- Mangyan culture
- Library & research
- Programs & events
Mangyan Script and Poetry
26 January 2011 (Bulwagang Juan Luna, University of the Philippines Baguio)
When the Spaniards arrived in the 16th century, they discovered islanders who had their own script and even women who could read and write. Eventually the conquerors identified about a dozen different scripts in the archipelago, all originating from India and related to the writing modes of their Southeast Asian neighbors. By the 19th century most Filipinos had replaced their indigenous syllabic writing system or baybayin script with the Roman alphabet of the colonizers. Due to their relative mountain isolation the Hanunuo-Mangyan of Mindoro have managed to retain this indigenous way of writing until the present day, engraving it on bamboo joints or slats with a small knife.
Out of all the regions in the Philippines and around 110 indigenous peoples groups in the country, only the Hanunuo and Buhid Mangyan, together with the Palaw-an and Tagbanwa of Palawan, have retained their original syllabary. The syllabic writing systems of these four IP groups were declared as National Cultural Treasures in 1997, and inscribed in the Memory of the World Registers of UNESCO in 1998.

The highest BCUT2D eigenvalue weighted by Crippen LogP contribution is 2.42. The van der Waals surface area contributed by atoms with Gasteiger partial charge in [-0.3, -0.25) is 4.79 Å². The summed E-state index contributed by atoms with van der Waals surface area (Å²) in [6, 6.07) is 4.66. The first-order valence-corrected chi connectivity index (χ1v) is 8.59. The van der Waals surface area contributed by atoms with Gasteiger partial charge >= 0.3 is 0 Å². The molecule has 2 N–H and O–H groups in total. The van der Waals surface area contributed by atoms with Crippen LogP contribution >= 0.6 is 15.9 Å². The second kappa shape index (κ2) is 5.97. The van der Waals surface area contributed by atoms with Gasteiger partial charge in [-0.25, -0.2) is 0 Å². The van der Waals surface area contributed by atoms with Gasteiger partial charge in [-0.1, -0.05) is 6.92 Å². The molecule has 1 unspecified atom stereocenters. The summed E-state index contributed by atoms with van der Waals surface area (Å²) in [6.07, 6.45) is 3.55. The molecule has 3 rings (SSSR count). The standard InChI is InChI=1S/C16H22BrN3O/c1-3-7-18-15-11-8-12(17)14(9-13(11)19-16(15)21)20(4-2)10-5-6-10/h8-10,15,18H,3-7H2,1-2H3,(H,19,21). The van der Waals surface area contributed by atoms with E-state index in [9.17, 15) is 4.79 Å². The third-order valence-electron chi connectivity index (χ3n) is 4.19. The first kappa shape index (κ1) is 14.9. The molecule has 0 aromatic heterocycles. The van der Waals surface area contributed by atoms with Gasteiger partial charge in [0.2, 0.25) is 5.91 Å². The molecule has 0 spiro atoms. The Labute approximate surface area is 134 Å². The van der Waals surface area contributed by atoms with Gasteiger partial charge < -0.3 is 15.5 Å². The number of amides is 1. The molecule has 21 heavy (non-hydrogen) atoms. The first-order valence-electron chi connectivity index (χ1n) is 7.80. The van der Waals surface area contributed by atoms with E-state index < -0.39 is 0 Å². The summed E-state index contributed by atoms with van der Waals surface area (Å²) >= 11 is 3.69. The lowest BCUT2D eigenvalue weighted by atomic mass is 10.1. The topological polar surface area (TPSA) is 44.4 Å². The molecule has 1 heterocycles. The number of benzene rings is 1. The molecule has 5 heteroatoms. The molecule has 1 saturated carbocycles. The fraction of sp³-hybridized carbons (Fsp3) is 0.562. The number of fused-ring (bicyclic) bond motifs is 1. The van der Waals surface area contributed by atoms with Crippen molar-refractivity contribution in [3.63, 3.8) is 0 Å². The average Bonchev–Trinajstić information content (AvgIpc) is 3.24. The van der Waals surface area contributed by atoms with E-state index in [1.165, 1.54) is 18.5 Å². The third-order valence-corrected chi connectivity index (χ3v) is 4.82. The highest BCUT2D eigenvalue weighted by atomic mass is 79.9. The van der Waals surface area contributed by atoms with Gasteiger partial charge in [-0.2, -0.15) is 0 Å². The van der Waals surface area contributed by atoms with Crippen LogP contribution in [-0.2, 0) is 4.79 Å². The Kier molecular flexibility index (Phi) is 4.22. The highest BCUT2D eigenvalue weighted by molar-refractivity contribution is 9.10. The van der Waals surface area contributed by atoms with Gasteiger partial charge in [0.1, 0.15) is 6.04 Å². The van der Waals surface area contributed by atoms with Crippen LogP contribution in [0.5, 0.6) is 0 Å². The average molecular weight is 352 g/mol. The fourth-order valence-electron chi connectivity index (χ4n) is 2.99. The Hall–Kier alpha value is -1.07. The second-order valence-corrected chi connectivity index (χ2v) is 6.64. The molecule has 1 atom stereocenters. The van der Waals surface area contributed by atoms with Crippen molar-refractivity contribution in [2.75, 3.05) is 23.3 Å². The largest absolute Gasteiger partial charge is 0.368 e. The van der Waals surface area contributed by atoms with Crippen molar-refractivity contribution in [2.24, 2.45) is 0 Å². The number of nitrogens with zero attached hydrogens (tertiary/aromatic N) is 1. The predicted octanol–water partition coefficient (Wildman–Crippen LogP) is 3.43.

(Presented by Lolita Delgado Fansler — writer, president of the Mangyan Heritage Center, Inc., and executive director of the Ala-ala Foundation. )
Looking into the Ambahan
When we look at the ambahan, the indigenous song-poetry of the Hanunuo-Mangyan of Mindoro, we look at ourselves and the inner awareness of our indigenous values. Like a kind-hearted visitor knocking before our modern, stressful living, the ambahan proposes that we go back to the wellspring of faith and values. In the ambahan world, we see an integrated eco-centric life. The symbols of the ambahan reveal that life is sufficient and sustainable. The Mangyans do not live to enrich themselves at the expense of others and the environment.
The ambahan portrays an interplay of mayad (good), urog (firm) and linong (serenity) with the threats of daot (bad), sungnan (anger) and nirmay (death). There are external forces and internal vulnerabilities that threaten society’s capacity to live. But there are eco-spiritual resources to overcome all these. Interdependent life provides. Our communal capacity to live with respect and bonding is founded in an undying faith that there is more life in life than what we experience. We see these symbolic themes and polarities as pervasive from birth to death in the ambahan. The Mangyan spirit survives because they believe.
(Presented by Restituto Pitogo — author of Nagmamagandang Loob-Po! Ang Pamana ng Ginintuang Ambahan ng mga Hanunuo Mangyan para sa Likas-Kayang Kaginhawahan ng Sambayanang Pilipino.)